Scott Hobbs Bourne: It’s not my job to translate for the reader. I grew up in the church and always had someone trying to tell me what each thing in the bible was and how to feel about it, and that has never been the purpose of the bible. One should read it and translate it for his/her self. So too should every reader of any novel. Much of how I use words redefines them. I think my women are strong, proud and empowered. This is taken directly from the novel: “When I say, “whore,” I mean a woman bearing no shame, and that is what she lived in persecution for. It meant intelligent, strong and beautiful but most of all, it meant shameless. Her dirty deeds became mine and our acceptance of each other freed us both from the shame of the world.” I have also given the female anatomy many characteristics of fowl; an eagle, or bird of paradise, animals of beauty and power, capable of flight, but also agile killers. At other points the vagina can be a place to crush grapes, the magic where wine is made! All of these descriptions are deeply personal to me as well as poetic. The point for the author is that you never know what’s down there and when you enter a woman – what ever it is – comes up. Good dad, bad dad, no dad at all and it’s the whores that have lost this baggage, come clean so to speak and have allowed the author the same cleansing!
Sang Bleu: In comparison to this you create strong friendships with men and describe men or yourself as a wolf; what does this mean?
Scott Hobbs Bourne: I have always been amazed at how a man can be friends with another man for 20 years and never know something intimate about him that he will reveal to a woman in the first ten minutes he knows her! This is one of the subtle ideas I am exploring with my male characters and their friendships. Early on in the novel the author, somewhat arrogantly, describes the sorts of people in the world in two categories – Wolves and Sheep. He then goes on to define them and claim that he is a Wolf, for no other reason than the wolf takes responsibility for life. He devours what he likes without remorse or regret. And as we travel through the story – hopefully the reader sees a transformation, and without giving too much away I want to stop there.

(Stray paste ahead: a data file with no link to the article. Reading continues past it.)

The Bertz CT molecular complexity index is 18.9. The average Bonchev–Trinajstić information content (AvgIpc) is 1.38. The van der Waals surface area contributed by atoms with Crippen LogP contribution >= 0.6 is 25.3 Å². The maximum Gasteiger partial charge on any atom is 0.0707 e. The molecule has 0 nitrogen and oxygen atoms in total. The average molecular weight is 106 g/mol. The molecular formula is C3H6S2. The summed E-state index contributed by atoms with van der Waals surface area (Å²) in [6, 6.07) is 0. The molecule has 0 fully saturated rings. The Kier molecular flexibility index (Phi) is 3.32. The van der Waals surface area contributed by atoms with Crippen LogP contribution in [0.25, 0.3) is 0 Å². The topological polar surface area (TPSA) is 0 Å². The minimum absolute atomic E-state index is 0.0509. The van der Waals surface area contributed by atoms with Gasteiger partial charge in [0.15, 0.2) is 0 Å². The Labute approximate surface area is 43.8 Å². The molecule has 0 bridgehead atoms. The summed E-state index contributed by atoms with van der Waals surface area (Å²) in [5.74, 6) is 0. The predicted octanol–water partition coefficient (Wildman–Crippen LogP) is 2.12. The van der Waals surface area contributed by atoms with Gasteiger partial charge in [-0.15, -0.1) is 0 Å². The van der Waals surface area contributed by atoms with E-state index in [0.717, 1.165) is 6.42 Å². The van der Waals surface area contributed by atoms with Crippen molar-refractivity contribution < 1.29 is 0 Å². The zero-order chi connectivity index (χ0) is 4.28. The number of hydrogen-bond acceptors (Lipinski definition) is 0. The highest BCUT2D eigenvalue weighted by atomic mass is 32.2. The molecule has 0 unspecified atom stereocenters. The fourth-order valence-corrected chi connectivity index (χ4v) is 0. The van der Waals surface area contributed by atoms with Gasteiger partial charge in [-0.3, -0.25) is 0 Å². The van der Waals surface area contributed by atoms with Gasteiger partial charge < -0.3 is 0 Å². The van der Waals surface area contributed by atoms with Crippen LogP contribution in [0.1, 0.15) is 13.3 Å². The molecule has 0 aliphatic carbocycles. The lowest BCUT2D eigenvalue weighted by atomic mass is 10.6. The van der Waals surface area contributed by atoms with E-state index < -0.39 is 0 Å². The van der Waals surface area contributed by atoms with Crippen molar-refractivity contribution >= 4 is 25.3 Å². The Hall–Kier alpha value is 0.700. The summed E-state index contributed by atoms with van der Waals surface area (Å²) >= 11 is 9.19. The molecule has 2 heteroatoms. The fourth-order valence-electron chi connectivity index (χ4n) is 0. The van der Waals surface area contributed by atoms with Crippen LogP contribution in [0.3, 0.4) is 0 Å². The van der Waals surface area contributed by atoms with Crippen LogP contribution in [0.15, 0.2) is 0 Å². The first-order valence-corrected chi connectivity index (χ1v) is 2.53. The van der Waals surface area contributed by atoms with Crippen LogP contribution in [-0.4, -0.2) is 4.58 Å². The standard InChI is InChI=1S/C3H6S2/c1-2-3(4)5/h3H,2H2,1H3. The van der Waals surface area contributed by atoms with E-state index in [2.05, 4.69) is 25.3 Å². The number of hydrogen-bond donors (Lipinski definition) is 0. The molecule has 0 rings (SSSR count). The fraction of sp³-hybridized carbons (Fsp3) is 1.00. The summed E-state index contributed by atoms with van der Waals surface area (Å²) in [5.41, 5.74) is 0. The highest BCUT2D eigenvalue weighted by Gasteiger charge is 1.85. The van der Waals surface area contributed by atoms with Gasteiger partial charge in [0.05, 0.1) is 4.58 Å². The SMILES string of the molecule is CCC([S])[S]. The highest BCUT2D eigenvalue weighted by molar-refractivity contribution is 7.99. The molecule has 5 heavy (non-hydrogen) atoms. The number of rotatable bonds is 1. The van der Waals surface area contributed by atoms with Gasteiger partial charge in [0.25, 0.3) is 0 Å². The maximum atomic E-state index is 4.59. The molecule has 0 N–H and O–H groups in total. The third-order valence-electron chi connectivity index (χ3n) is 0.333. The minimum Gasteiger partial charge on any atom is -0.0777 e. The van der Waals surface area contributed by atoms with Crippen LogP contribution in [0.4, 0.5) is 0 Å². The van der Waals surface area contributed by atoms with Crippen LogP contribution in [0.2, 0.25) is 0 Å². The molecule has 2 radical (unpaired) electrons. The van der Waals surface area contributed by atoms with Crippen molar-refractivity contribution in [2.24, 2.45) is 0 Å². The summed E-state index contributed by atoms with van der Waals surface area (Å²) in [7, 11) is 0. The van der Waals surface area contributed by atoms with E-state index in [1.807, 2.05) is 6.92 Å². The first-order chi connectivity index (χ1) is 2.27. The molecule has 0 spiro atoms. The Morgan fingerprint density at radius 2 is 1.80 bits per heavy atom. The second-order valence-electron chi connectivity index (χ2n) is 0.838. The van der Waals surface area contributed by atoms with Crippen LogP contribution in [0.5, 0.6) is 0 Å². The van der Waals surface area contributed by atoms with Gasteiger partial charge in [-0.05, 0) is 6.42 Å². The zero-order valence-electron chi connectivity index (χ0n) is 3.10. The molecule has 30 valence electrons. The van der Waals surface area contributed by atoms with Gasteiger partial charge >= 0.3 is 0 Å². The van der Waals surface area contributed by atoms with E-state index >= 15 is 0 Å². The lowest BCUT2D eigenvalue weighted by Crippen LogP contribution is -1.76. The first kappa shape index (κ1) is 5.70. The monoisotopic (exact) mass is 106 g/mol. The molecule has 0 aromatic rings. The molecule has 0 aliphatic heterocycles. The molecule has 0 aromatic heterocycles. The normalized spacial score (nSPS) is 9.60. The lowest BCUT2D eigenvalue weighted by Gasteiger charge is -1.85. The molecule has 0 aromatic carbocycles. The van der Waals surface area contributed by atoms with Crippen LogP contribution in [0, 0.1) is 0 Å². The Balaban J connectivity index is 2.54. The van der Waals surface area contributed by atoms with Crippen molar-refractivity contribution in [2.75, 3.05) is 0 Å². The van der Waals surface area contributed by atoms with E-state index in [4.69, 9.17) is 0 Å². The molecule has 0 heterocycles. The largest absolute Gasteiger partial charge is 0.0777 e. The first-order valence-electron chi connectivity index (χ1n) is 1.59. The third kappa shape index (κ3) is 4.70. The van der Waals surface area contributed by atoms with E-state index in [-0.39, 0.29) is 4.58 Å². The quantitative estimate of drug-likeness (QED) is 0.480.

Sang Bleu: Can you tell us about why you left San Francisco, what was/is it that you found in Paris as a place to create rather than in America?
Scott Hobbs Bourne: I just needed a change. I had been traveling all over with skateboarding and started to feel like no one at home had any real idea about the rest of the world, a sort of ignorant patriotism that started to really weigh on me. All those apple lovers that had never even had an orange kind of thing! San Francisco is an amazing city, very open and quite liberal and yet it also started to feel like a bubble. I had been traveling in Europe for a few years and just basically fell in love with Paris as a city. The architecture, cobbled streets, and monuments that seemed to educate as one walked among them. I didn’t come here thinking I could create any better but just to silence this loud cry that was happening in me. My story is American, takes place in America, and is written by one of its biggest patriots. I can’t rightfully give Paris or Europe at all, any credit for the novel. Even if it was written here it was born there! And I didn’t create this book as much as America did, her circumstances, ignorances, and closed-up closet apartments! Her promiscuous streets, poor, drugged-up alleys, crack corners and scraped sky…so many satellites that you can’t find a star to wish upon. The American Nightmare – everything gone too far!
Sang Bleu: Do you find a kind of romanticism within Paris that suits you as a writer? Have there been any American writers who have written in Paris that you admire?